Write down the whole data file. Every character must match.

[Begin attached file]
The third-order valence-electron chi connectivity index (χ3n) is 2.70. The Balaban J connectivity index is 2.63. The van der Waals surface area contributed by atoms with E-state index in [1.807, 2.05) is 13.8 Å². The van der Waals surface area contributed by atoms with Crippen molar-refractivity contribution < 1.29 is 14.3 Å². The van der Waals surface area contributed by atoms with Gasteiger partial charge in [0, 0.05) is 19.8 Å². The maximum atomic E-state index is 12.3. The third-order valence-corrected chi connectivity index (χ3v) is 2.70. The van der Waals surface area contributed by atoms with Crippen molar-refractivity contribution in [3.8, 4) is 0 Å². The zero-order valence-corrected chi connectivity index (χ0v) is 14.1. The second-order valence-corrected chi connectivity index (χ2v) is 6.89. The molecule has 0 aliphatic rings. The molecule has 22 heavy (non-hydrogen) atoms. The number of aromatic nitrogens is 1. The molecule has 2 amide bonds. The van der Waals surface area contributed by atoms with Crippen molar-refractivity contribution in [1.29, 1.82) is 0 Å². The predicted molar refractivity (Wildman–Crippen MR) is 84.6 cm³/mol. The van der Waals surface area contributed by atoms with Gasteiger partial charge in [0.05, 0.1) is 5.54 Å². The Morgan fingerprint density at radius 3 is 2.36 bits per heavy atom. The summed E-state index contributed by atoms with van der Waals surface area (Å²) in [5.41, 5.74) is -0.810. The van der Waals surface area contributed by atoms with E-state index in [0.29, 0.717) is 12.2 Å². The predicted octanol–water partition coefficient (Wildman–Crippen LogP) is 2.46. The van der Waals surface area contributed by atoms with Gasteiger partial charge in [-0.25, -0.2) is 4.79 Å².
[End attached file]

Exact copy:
The third-order valence-electron chi connectivity index (χ3n) is 2.70. The Balaban J connectivity index is 2.63. The van der Waals surface area contributed by atoms with E-state index in [1.807, 2.05) is 13.8 Å². The van der Waals surface area contributed by atoms with Crippen molar-refractivity contribution < 1.29 is 14.3 Å². The van der Waals surface area contributed by atoms with Gasteiger partial charge in [0, 0.05) is 19.8 Å². The maximum atomic E-state index is 12.3. The third-order valence-corrected chi connectivity index (χ3v) is 2.70. The van der Waals surface area contributed by atoms with Crippen molar-refractivity contribution in [3.8, 4) is 0 Å². The zero-order valence-corrected chi connectivity index (χ0v) is 14.1. The second-order valence-corrected chi connectivity index (χ2v) is 6.89. The molecule has 0 aliphatic rings. The molecule has 22 heavy (non-hydrogen) atoms. The number of aromatic nitrogens is 1. The molecule has 2 amide bonds. The van der Waals surface area contributed by atoms with Crippen molar-refractivity contribution in [1.29, 1.82) is 0 Å². The predicted molar refractivity (Wildman–Crippen MR) is 84.6 cm³/mol. The van der Waals surface area contributed by atoms with Gasteiger partial charge in [0.05, 0.1) is 5.54 Å². The Morgan fingerprint density at radius 3 is 2.36 bits per heavy atom. The summed E-state index contributed by atoms with van der Waals surface area (Å²) in [5.41, 5.74) is -0.810. The van der Waals surface area contributed by atoms with E-state index in [0.29, 0.717) is 12.2 Å². The predicted octanol–water partition coefficient (Wildman–Crippen LogP) is 2.46. The van der Waals surface area contributed by atoms with Gasteiger partial charge in [-0.25, -0.2) is 4.79 Å².